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Survey finds significant gaps in doctor-patient conversations

Americans define health in broad terms; wish doctors would talk to them about more than just physical health

 

Last updated 10/25/2018 at 10:41pm



WASHINGTON – Many Americans experience a disconnect between how they personally define health and how they talk about their health with their doctors. Nearly half, or 45 percent, of U.S. adults who have a primary care physician said they wish they talked with their doctor more about why they want to be healthy, and a majority of younger people – 57 percent of those aged 18-44 – said they wish their doctor would talk to them about treatments that do not involve medication, according to a new survey released by Samueli Integrative Health Programs.

“Patients see their health as much more than just their physical symptoms, yet doctors aren’t talking to their patients about important factors that influence their health,” Dr. Wayne Jonas, executive director of Samueli Integrative Health Programs, said. “A whole-person, integrative approach to health and well-being allows patients to get to the root of their health conditions, but we haven’t yet made this approach a priority in treating patients.”

The survey, which involved more than 2,000 adults ages 18 and older and was conducted online by The Harris Poll on behalf of Samueli Integrative Health Programs in September 2018, also found that more than nine in 10 Americans, or 92 percent, said health is about far more than just not being sick, and when asked to define health, many selected factors such as being happy, 59 percent; being calm and relaxed, 56 percent, and being able to live independently, 53 percent. Yet, a majority of those who have a primary care physician, or 52 percent, said they and their doctor don’t talk about much more than their medical needs.

For example, most Americans who have a primary care physician, or 74 percent, said they typically discuss their physical health with their doctor, but far fewer talk about other behavioral factors that strongly influence health, such as exercise, 51 percent; diet, 44 percent and sleep, 40 percent. Furthermore, very few Americans who have a primary care physician discuss factors that influence the mind-body connection, such as mental health, 36 percent and spiritual health, 10 percent, with their doctor.

“We know from past research that some 80 percent of health and healing are influenced by behavioral and social determinants of health – factors that affect a patient outside of their medical treatment,” Jonas said. “Health starts with the person, not the disease. And we as physicians should be asking ‘What matters?’ instead of just ‘What’s the matter?’ This is essential for patient-centered care.”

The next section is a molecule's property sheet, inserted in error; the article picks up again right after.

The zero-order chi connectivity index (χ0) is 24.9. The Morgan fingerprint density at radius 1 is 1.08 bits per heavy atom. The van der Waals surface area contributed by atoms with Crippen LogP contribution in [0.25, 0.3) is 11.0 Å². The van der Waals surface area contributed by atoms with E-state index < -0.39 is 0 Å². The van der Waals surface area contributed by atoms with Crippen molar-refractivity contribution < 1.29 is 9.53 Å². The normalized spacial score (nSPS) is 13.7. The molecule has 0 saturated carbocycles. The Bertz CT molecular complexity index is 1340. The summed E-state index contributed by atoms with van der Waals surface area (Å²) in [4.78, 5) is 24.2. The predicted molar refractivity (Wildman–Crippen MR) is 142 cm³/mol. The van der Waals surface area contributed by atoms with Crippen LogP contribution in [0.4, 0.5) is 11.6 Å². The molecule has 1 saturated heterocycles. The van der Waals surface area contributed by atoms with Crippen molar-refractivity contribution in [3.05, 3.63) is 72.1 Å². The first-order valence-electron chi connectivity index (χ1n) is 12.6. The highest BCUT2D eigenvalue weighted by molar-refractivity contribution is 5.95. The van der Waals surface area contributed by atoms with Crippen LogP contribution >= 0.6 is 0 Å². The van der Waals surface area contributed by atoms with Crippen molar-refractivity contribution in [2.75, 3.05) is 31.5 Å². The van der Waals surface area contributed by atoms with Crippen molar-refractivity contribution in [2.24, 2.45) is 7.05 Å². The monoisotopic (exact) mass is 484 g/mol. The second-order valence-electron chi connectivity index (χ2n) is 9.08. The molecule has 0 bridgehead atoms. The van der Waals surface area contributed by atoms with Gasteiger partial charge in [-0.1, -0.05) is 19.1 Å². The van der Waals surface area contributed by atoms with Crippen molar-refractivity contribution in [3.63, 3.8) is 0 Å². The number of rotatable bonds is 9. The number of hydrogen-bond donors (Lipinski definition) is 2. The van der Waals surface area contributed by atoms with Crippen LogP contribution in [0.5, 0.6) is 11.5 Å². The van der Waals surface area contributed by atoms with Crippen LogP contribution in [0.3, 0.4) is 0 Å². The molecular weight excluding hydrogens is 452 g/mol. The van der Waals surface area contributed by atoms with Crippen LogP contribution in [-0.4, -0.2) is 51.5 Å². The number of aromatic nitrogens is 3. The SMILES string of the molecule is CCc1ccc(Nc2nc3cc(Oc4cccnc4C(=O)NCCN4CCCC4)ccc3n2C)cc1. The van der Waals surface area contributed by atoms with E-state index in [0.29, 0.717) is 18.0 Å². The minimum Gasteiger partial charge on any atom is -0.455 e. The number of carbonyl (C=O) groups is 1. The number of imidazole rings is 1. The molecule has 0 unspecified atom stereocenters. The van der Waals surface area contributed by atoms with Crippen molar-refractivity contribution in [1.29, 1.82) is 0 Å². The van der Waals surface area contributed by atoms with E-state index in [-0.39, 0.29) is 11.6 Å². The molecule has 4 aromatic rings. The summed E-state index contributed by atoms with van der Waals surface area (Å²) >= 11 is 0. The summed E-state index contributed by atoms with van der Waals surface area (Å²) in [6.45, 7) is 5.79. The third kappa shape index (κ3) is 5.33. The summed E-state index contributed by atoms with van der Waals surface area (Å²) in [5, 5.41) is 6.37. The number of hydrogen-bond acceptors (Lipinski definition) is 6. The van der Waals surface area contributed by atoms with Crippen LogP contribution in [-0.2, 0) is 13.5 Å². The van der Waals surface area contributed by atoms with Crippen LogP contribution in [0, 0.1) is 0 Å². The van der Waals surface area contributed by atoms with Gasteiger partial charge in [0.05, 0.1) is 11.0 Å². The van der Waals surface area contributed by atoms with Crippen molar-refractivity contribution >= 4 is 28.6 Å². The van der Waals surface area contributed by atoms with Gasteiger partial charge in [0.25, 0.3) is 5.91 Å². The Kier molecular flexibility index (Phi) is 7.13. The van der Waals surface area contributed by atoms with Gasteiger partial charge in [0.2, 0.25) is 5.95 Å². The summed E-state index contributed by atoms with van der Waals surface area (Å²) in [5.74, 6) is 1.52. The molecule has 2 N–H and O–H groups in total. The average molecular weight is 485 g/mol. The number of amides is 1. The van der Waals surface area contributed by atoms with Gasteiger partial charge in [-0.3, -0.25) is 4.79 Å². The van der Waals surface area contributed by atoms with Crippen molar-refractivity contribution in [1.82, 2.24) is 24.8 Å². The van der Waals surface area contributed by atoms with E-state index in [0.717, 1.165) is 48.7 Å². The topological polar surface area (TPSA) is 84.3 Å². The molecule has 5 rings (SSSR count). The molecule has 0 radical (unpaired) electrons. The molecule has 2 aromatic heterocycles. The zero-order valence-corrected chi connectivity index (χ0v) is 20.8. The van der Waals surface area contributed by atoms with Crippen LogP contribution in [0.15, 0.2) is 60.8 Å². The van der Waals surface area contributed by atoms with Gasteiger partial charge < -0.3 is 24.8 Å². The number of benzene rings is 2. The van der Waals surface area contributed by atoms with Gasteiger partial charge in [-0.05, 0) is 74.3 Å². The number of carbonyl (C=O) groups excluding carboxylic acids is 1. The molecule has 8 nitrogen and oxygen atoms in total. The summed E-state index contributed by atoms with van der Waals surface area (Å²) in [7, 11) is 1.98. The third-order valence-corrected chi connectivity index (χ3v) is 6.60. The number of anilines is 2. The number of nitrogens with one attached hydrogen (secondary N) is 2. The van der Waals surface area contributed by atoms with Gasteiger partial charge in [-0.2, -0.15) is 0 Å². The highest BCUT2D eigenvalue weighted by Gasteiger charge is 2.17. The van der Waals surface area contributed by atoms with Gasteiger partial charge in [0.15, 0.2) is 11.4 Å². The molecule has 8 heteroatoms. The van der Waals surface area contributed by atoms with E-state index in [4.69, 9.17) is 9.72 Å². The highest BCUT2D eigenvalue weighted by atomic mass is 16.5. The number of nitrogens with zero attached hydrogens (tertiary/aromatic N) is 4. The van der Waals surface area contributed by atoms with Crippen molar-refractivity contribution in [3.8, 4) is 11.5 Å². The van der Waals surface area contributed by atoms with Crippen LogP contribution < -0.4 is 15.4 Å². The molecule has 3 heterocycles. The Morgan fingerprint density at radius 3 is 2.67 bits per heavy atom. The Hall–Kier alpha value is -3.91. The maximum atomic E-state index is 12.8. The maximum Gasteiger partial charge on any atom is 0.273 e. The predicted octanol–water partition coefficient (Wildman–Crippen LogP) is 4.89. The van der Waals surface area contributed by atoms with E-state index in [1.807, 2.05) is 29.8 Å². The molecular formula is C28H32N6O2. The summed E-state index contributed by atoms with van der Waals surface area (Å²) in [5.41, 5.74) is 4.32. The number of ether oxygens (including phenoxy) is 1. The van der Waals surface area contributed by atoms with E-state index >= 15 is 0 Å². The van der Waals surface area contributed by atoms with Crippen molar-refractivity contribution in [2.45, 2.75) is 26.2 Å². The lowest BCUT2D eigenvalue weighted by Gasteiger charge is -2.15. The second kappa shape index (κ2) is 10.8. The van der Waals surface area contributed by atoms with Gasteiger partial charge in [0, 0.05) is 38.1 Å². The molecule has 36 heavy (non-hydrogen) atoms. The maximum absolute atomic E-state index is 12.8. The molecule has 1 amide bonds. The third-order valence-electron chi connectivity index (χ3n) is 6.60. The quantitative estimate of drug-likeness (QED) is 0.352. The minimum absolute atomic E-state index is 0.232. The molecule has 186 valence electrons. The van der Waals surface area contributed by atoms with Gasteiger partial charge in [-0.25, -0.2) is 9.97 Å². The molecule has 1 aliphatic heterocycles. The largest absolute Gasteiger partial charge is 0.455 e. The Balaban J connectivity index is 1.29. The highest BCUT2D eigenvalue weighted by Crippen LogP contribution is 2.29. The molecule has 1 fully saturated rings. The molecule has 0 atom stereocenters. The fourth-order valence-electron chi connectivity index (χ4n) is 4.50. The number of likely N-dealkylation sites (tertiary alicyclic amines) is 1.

The survey also found sharp differences between younger people 18-44 years and older age groups. Younger people who have a primary care physician were more likely than their older counterparts to say that they and their doctor don’t really talk about much more than medical needs such as physical symptoms, tests, medications and surgeries – 57 percent versus 48 percent of those aged 45 and above. At the same time, however, younger people were more likely to say that they wish they and their doctor talked more about why they want to be healthy – 55 percent versus 38 percent of those aged 45 and above – and about non-drug treatments – 63 percent versus 46 percent of those aged 45 and above.

“The current model of medicine focuses on providing pills and procedures for addressing physical symptoms and prescribing quick fixes,” Jonas said. “But younger patients want more. They are looking for options that fit their lifestyle and personal needs. This generational shift proves that more and more patients will be seeking out ways to address the underlying causes of health.”

The findings also showed that almost half of Americans, 48 percent, have been diagnosed with a chronic health condition, including about one in five diagnosed with anxiety, 18 percent, or depression, 19 percent. Despite the prevalence of these psychological conditions, only 36 percent of Americans with a primary care physician report discussing their mental health with their doctor.

The survey also found noteworthy differences based on geographic region. People living in the Northeast are more likely to rate their health as excellent, 24 percent, compared to Southerners, 18 percent and Midwesterners, 17 percent. Northeasterners who have a primary care physician are most likely to discuss with their doctor why it is important for them to be healthy – 27 percent versus 20 percent South, 17 percent Midwest and 18 percent West.

Samueli Integrative Health Programs is dedicated to the promotion of personal health and well-being with the support of health teams dedicated to all proven approaches, including conventional, complementary and self-care. Jonas, the former director of the NIH Office of Alternative Medicine and the former director of a World Health Organization Center for Traditional Medicine, is clinical professor of Family Medicine at the Uniformed Services University and at Georgetown University School of Medicine.

Submitted by The Reis Group.

 

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